Last week I had the pleasure of visiting The Surface Print Company, based in Clayton Le Moors, near Accrington, Lancashire. The very well established company has been in production since 1990, producing high quality wallpaper through a range of processes for numerous prestigious clients, including Designers Guild, Colefax and Fowler, Liberty Prints and Neisha Crosland.
The Surface Print Company is a family run business, with the Chairman John Watson, setting up the company in 1990, with over 60 years experience in Wallpaper manufacturing in the Lancashire area, which is renowned for its production. His son James Watson, and daughter Abigail Watson, also work within the business, being the 4th Generation of Watsons to work within the Wallpaper industry. I was kindly welcomed by Abigail Watson, their Marketing Director on my visit, as well as their Commercial Manager, Shan Merriman.
I talked to Abigail and Shan about the history and culture of their company. They employ around 100 staff, many of which have worked in the wallpaper industry for over 40 years. All staff are highly skilled in their area of work within the business, being trained within specific techniques of wallpaper printing and production. The majority of the employees are from the local area, with many instances of multiple family members being employed also. The company also has a commitment to recruiting from local colleges, such as Accrington and Rossendale College and Blackburn College. The employees are a mixture of male and female.
The company produce wallpaper for high end international clients, shipping internationally daily, and attending trade fairs in Germany, Paris and New York. They also established an in house design brand 1838 Wallcoverings, the title of which references the design of the first Surface Print machine, created by Charles Potter in Darwen to print calico. The beautiful wallpaper range is inspired by the family archive of historic designs.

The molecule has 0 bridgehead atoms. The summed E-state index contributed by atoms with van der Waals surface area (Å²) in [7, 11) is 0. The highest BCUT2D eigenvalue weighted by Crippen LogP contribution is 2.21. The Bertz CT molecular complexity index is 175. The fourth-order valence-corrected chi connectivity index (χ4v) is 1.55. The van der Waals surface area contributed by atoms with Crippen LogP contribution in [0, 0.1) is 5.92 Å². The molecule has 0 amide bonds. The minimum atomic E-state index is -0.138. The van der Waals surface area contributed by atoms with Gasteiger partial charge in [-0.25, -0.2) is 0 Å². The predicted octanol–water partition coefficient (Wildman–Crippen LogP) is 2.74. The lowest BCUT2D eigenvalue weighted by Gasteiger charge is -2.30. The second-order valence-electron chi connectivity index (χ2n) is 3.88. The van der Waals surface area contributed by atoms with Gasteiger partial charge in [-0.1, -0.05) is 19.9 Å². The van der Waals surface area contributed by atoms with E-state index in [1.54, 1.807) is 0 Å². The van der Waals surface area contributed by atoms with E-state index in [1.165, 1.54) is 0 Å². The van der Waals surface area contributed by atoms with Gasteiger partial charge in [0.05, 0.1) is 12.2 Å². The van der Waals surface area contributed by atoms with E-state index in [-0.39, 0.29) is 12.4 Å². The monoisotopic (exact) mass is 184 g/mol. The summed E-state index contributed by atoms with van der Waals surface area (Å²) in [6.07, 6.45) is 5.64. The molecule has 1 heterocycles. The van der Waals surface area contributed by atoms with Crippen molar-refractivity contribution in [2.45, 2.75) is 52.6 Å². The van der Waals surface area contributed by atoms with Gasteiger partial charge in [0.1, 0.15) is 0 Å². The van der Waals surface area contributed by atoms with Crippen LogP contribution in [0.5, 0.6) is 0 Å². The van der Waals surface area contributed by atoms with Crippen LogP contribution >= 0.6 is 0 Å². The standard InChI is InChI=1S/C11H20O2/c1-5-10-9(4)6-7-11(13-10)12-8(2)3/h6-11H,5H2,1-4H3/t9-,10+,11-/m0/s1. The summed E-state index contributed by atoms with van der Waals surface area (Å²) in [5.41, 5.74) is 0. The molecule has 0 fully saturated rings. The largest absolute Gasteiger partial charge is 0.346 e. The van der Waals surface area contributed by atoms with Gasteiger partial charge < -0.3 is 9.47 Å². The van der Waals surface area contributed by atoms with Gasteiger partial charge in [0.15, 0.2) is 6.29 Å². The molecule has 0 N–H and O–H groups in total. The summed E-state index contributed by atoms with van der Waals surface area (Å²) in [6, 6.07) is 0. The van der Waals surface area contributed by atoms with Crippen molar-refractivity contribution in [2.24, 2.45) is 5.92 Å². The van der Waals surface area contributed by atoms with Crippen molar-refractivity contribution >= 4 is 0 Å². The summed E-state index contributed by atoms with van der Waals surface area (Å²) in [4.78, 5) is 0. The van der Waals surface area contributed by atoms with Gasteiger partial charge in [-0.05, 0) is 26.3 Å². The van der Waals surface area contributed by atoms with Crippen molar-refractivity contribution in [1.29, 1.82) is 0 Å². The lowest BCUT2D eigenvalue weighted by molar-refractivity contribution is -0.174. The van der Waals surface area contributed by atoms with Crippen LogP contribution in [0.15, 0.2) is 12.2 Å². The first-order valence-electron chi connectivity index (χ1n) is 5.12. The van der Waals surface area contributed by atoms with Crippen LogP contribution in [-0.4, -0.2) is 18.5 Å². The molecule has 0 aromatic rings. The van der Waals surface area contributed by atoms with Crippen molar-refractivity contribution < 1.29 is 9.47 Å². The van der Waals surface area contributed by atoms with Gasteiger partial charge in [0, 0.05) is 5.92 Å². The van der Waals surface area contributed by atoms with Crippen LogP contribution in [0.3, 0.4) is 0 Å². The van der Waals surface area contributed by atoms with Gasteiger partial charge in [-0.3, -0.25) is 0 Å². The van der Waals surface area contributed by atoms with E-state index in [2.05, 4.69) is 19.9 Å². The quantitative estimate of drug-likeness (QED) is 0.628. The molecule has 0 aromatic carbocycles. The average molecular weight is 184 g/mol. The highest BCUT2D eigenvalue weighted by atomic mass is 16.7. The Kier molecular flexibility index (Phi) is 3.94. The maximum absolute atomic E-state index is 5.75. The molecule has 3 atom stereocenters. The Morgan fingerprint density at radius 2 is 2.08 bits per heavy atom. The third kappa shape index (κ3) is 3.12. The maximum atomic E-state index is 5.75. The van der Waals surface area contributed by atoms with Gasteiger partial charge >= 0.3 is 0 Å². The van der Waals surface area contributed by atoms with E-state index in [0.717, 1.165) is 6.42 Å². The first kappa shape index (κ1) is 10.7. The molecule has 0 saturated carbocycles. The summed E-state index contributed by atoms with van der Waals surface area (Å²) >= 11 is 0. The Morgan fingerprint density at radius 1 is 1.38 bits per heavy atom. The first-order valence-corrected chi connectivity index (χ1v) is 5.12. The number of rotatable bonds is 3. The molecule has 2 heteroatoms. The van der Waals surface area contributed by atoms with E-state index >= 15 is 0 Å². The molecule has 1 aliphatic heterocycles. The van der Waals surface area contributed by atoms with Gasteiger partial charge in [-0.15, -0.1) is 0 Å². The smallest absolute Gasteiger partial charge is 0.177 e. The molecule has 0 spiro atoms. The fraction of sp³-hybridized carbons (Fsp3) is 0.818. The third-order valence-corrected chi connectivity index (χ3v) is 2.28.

The Surface Print Company prides itself on producing high quality wallcoverings, and this is evident as I walk round the factory and view examples of their clients designs being printed via a range of processes. Many of the wallpapers employ 1-3 processes to produce sophisticated design and subtly textured wallpaper.
Shan Merriman showed me around the extensive factory, beginning with the Digital Print suite which is sealed off from the rest of the roller printing areas. There are three very large digital printers to print wallpaper at different widths, all of which is carefully tested, measured, cut and packaged at each stage by specialist staff with a very keen eye for detail and colour.
In the central factory area, you can see images above and below or the central proofing, packaging and cutting area. Here I met staff who watch the wallpaper travel through the machine at a very high speed, looking for any incongruities before cutting in rolls and packaging.
The Surface Print Company specialise in surface printed wallpaper, which creates a natural, hand painted effect. They developed The Sur Flex machine, and have three Surface/Sur Flex machines, one of which that is able to print up to 12 print colours onto a grounded substrate at 52cm and 70cm width.
Wallpaper designs from clients are engraved into rollers, which sit within the surface printing machine, pressing the ink into the substrate, as it travels through the machine. The packaged rollers from individual designs are stored across the factory, as they will be required when the wallpaper is reprinted in the future.
The Surface Print Company also have a wide range of processes including foil, holographic and flock/bead wallpaper printing. They also three Air Knife Ground Machines which create an all over colour base to the wallpaper before printing details onto the substrate by the Surface, Flexo or Flock Machines for printing. Shan showed me a range of wallpapers that used numerous techniques to combine a sophisticated overall visual.
Below are samples of the 1838 wallpaper Faversham, which was waiting to be colour mixed by a team of colourists. This wallpaper is digitally printed with the base marbled pattern, and then a second layer is printed in glue with the roller and flocked in black through the Flock/Bead machine.
It was fascinating to visit the factory and learn more about their wide range of processes to create very detailed and beautiful surfaces for wallcoverings. It was also interesting to learn about the mechanics of the digital printing and roller printing. The Surface print method can print a roll very quickly, in approximately two minutes, however the preparation time and cost to engrave the rollers are more significant. In comparison, preparation for digital printing is simpler, apart from sampling, however the printing process takes longer.
Thank you to Abigail Watson, Shan Merriman and The Surface Print Company for their time and welcome.